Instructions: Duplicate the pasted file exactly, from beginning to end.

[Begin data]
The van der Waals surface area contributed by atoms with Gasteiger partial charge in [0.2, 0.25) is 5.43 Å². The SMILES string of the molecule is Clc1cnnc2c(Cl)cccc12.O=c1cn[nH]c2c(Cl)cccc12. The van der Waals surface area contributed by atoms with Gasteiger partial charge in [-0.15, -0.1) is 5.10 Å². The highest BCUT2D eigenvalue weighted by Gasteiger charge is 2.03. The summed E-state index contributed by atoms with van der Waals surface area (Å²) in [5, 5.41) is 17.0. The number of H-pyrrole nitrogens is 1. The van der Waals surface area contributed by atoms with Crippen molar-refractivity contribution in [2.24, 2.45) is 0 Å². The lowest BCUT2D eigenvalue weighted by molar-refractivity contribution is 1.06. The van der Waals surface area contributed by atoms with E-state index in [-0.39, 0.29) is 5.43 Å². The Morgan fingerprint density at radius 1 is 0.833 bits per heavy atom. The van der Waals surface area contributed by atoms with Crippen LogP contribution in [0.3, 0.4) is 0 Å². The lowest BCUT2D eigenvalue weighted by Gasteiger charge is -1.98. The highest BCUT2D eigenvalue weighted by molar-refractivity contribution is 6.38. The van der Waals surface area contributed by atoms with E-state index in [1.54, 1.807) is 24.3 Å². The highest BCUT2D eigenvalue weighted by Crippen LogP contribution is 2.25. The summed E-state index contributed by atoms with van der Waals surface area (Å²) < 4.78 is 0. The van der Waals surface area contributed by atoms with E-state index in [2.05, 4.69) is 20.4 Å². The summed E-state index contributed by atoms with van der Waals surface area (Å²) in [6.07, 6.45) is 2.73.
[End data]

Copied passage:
The van der Waals surface area contributed by atoms with Gasteiger partial charge in [0.2, 0.25) is 5.43 Å². The SMILES string of the molecule is Clc1cnnc2c(Cl)cccc12.O=c1cn[nH]c2c(Cl)cccc12. The van der Waals surface area contributed by atoms with Gasteiger partial charge in [-0.15, -0.1) is 5.10 Å². The highest BCUT2D eigenvalue weighted by Gasteiger charge is 2.03. The summed E-state index contributed by atoms with van der Waals surface area (Å²) in [5, 5.41) is 17.0. The number of H-pyrrole nitrogens is 1. The van der Waals surface area contributed by atoms with Crippen molar-refractivity contribution in [2.24, 2.45) is 0 Å². The lowest BCUT2D eigenvalue weighted by molar-refractivity contribution is 1.06. The van der Waals surface area contributed by atoms with E-state index in [-0.39, 0.29) is 5.43 Å². The Morgan fingerprint density at radius 1 is 0.833 bits per heavy atom. The van der Waals surface area contributed by atoms with Crippen LogP contribution in [0.3, 0.4) is 0 Å². The lowest BCUT2D eigenvalue weighted by Gasteiger charge is -1.98. The highest BCUT2D eigenvalue weighted by molar-refractivity contribution is 6.38. The van der Waals surface area contributed by atoms with E-state index in [1.54, 1.807) is 24.3 Å². The highest BCUT2D eigenvalue weighted by Crippen LogP contribution is 2.25. The summed E-state index contributed by atoms with van der Waals surface area (Å²) < 4.78 is 0. The van der Waals surface area contributed by atoms with E-state index in [2.05, 4.69) is 20.4 Å². The summed E-state index contributed by atoms with van der Waals surface area (Å²) in [6.07, 6.45) is 2.73.